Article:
Driving along the Kathmandu-Pokhara Highway to Dumre and then following the rough route by the Marsyangdi River, you pass through the low-lying sub tropical forests and rice paddies. After 6 hyours’ long drive, you reach Besi Sahar, the headquarter of Lamjung District. Then after, you enter deeper into the Marshyangdi valley following cascading waterfalls, cliffs and several villages, you reach Dharapani.

You skirt through a narrow field from the village. The Dudh Khola, which originates from the south face of Manaslu and then Marshyangdi veers to the left. Sinuous trails of the Annapurna II become visible as you arrive at Bagarchhap, a Bhotia village with colorful prayer flags fluttering in the breeze. As you continue ascending through forests of pine and oak, you pass through Dhanakyu before coming to a thundering waterfall. Further on, the Marshyangdi River enters a gorge and the trails follows rock-strewn path. You can pause for a while and take in the splendor of the picturesque Manaslu. When the steep incline ends, you follow a path amid magnificent rhododendrons and continue on a gently rising path. You cross a stream before entering a pine forest. You then enter the pristine hamlet of Kotho, from where you can capture the most enchanting view of Annapurna II. Treading further, the route reaches a large white gate with a corrugated iron roof, which is the entrance of Chame. Chame is the administrative headquarter of Manang district. There is electricity, wireless station, schools, shops, health post, post office, police check post, hotels, lodges and banks in Chame. The hot springs are the major attraction of this place.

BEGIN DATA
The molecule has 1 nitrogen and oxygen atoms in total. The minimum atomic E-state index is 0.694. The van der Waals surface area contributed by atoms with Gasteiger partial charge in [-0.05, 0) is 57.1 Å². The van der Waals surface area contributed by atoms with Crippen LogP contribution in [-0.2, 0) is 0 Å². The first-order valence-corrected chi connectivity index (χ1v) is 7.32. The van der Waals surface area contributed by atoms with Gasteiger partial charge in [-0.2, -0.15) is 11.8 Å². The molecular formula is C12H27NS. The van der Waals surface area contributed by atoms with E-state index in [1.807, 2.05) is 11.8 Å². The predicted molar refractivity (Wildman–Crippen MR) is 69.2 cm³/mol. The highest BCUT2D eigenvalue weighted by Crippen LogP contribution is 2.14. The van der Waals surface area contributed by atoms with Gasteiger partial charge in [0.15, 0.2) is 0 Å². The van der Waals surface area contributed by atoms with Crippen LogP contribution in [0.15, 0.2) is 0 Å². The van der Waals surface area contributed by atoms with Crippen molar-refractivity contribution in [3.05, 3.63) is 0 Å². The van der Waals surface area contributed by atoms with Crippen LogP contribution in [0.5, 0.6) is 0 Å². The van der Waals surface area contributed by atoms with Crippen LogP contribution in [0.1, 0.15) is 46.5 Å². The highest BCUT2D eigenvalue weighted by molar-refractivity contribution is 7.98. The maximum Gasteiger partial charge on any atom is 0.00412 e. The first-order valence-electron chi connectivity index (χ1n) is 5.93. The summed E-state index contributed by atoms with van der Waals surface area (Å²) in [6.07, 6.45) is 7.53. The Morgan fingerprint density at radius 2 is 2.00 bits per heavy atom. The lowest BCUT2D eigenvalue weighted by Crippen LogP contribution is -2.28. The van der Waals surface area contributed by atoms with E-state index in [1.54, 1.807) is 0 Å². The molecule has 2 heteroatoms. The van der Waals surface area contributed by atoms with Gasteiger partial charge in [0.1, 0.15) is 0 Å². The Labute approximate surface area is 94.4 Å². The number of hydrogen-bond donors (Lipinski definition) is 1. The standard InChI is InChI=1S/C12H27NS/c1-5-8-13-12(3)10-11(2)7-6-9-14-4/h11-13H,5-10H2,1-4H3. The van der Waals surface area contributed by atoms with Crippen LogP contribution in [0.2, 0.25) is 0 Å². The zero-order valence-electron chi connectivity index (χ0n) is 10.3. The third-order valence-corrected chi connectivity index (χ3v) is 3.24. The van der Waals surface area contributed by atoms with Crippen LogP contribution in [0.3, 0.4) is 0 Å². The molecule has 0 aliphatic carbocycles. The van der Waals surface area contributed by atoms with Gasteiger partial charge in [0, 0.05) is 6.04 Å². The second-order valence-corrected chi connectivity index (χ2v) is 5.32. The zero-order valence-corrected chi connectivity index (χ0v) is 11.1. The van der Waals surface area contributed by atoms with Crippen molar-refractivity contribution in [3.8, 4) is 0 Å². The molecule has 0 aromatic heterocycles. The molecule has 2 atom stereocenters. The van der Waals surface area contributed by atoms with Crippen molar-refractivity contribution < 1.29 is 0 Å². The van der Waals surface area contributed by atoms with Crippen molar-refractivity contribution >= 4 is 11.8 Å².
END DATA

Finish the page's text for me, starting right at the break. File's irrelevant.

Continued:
After a mesmerizing sight of the glowing Lamjung Himal (6893m) in the morning, you head off for Pisang. En route, you cross a large suspension bridge along Marshyangdi and approach houses and lodges on the northern side of the river. Your trekking trail meanders through barley field leading to Teleku at 2775 meters. As you leave undulating mountain passes, you enter fascinating apple orchard near a bridge at 2840 meters. On crossing the bridge, the pristine hamlet of Bratang appears. History has it that Bratang used to be a Khampa settlement. A stone memorial of a Japanese climber has been built in this place. After leaving the forested village, the valley changes from a V-shape to a gentle U-shape. Before you, the Annapurna Mountain range rears up. Further on, you continue your steep rock-strewn trails to the south side and cross a long suspension bridge at 3040 meters. At this vantage point on the bridge, you get to view Paungda Danda rock rising more than 1500 meters from the river. En route, you get to capture splendid views of Annapurna II rearing up on the east and Pisang Peak on the north-east. You cross a bridge and enter the village of Pisang.